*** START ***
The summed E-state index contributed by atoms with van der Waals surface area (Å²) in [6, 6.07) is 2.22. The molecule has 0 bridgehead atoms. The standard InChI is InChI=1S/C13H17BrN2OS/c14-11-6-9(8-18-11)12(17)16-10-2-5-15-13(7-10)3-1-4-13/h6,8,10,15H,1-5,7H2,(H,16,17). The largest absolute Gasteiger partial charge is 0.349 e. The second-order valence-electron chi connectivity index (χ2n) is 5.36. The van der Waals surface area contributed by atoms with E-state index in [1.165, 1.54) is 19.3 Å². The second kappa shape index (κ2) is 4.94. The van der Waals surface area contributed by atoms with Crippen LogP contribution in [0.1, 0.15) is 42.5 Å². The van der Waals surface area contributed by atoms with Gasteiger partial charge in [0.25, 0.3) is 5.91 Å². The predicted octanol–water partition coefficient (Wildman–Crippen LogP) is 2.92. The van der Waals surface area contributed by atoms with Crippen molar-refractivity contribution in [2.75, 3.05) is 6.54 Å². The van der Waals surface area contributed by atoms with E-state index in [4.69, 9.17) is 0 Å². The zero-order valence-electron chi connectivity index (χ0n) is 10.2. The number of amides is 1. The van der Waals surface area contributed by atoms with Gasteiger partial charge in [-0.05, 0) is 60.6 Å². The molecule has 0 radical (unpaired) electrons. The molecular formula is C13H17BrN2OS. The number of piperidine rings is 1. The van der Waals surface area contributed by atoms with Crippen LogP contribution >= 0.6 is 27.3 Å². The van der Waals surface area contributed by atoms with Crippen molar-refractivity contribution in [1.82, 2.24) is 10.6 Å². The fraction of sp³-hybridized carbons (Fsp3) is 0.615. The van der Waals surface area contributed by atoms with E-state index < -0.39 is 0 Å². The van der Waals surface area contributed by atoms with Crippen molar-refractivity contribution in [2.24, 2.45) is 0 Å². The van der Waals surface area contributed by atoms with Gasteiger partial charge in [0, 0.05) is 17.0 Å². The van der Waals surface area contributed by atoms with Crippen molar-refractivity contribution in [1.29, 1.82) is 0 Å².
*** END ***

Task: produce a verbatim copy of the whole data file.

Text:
The summed E-state index contributed by atoms with van der Waals surface area (Å²) in [6, 6.07) is 2.22. The molecule has 0 bridgehead atoms. The standard InChI is InChI=1S/C13H17BrN2OS/c14-11-6-9(8-18-11)12(17)16-10-2-5-15-13(7-10)3-1-4-13/h6,8,10,15H,1-5,7H2,(H,16,17). The largest absolute Gasteiger partial charge is 0.349 e. The second-order valence-electron chi connectivity index (χ2n) is 5.36. The van der Waals surface area contributed by atoms with E-state index in [1.165, 1.54) is 19.3 Å². The second kappa shape index (κ2) is 4.94. The van der Waals surface area contributed by atoms with Crippen LogP contribution in [0.1, 0.15) is 42.5 Å². The van der Waals surface area contributed by atoms with Gasteiger partial charge in [0.25, 0.3) is 5.91 Å². The predicted octanol–water partition coefficient (Wildman–Crippen LogP) is 2.92. The van der Waals surface area contributed by atoms with Crippen molar-refractivity contribution in [2.75, 3.05) is 6.54 Å². The van der Waals surface area contributed by atoms with E-state index in [4.69, 9.17) is 0 Å². The zero-order valence-electron chi connectivity index (χ0n) is 10.2. The number of amides is 1. The van der Waals surface area contributed by atoms with Gasteiger partial charge in [-0.05, 0) is 60.6 Å². The molecule has 0 radical (unpaired) electrons. The molecular formula is C13H17BrN2OS. The number of piperidine rings is 1. The van der Waals surface area contributed by atoms with Crippen LogP contribution >= 0.6 is 27.3 Å². The van der Waals surface area contributed by atoms with Crippen molar-refractivity contribution in [1.82, 2.24) is 10.6 Å². The fraction of sp³-hybridized carbons (Fsp3) is 0.615. The van der Waals surface area contributed by atoms with E-state index < -0.39 is 0 Å². The van der Waals surface area contributed by atoms with Crippen molar-refractivity contribution in [2.24, 2.45) is 0 Å². The van der Waals surface area contributed by atoms with Gasteiger partial charge in [0, 0.05) is 17.0 Å². The van der Waals surface area contributed by atoms with Crippen molar-refractivity contribution in [1.29, 1.82) is 0 Å².